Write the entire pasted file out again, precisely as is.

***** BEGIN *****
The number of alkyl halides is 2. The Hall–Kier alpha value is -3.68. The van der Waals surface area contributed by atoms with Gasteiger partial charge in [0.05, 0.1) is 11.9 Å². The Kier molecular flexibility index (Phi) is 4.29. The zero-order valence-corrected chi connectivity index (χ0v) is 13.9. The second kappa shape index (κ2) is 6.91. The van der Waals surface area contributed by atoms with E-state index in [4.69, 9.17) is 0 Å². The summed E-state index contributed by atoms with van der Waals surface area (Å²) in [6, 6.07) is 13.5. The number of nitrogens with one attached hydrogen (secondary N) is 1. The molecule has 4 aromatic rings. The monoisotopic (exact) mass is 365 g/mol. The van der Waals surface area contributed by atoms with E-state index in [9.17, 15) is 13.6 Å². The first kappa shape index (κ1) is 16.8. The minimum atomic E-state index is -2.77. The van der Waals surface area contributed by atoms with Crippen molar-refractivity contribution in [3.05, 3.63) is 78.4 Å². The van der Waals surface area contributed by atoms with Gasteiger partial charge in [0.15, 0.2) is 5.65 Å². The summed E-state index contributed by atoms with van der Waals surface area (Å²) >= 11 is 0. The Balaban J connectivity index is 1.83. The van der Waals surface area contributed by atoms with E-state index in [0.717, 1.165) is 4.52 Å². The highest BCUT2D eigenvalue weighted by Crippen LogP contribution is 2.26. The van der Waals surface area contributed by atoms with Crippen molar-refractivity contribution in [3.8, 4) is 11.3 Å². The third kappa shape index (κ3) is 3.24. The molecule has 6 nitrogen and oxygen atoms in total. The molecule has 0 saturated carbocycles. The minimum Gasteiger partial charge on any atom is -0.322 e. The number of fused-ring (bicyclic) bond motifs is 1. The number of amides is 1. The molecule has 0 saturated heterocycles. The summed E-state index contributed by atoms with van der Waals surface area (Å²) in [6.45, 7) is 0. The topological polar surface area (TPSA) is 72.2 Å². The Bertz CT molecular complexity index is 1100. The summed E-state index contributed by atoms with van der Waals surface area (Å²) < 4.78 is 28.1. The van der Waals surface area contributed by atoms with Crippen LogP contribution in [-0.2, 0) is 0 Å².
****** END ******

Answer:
The number of alkyl halides is 2. The Hall–Kier alpha value is -3.68. The van der Waals surface area contributed by atoms with Gasteiger partial charge in [0.05, 0.1) is 11.9 Å². The Kier molecular flexibility index (Phi) is 4.29. The zero-order valence-corrected chi connectivity index (χ0v) is 13.9. The second kappa shape index (κ2) is 6.91. The van der Waals surface area contributed by atoms with E-state index in [4.69, 9.17) is 0 Å². The summed E-state index contributed by atoms with van der Waals surface area (Å²) in [6, 6.07) is 13.5. The number of nitrogens with one attached hydrogen (secondary N) is 1. The molecule has 4 aromatic rings. The monoisotopic (exact) mass is 365 g/mol. The van der Waals surface area contributed by atoms with E-state index in [9.17, 15) is 13.6 Å². The first kappa shape index (κ1) is 16.8. The minimum atomic E-state index is -2.77. The van der Waals surface area contributed by atoms with Crippen molar-refractivity contribution in [3.05, 3.63) is 78.4 Å². The van der Waals surface area contributed by atoms with Gasteiger partial charge in [0.15, 0.2) is 5.65 Å². The summed E-state index contributed by atoms with van der Waals surface area (Å²) >= 11 is 0. The Balaban J connectivity index is 1.83. The van der Waals surface area contributed by atoms with E-state index in [0.717, 1.165) is 4.52 Å². The highest BCUT2D eigenvalue weighted by Crippen LogP contribution is 2.26. The van der Waals surface area contributed by atoms with Crippen molar-refractivity contribution in [3.8, 4) is 11.3 Å². The third kappa shape index (κ3) is 3.24. The molecule has 6 nitrogen and oxygen atoms in total. The molecule has 0 saturated carbocycles. The minimum Gasteiger partial charge on any atom is -0.322 e. The number of fused-ring (bicyclic) bond motifs is 1. The number of amides is 1. The molecule has 0 saturated heterocycles. The summed E-state index contributed by atoms with van der Waals surface area (Å²) in [6.45, 7) is 0. The topological polar surface area (TPSA) is 72.2 Å². The Bertz CT molecular complexity index is 1100. The summed E-state index contributed by atoms with van der Waals surface area (Å²) < 4.78 is 28.1. The van der Waals surface area contributed by atoms with Crippen LogP contribution in [-0.2, 0) is 0 Å².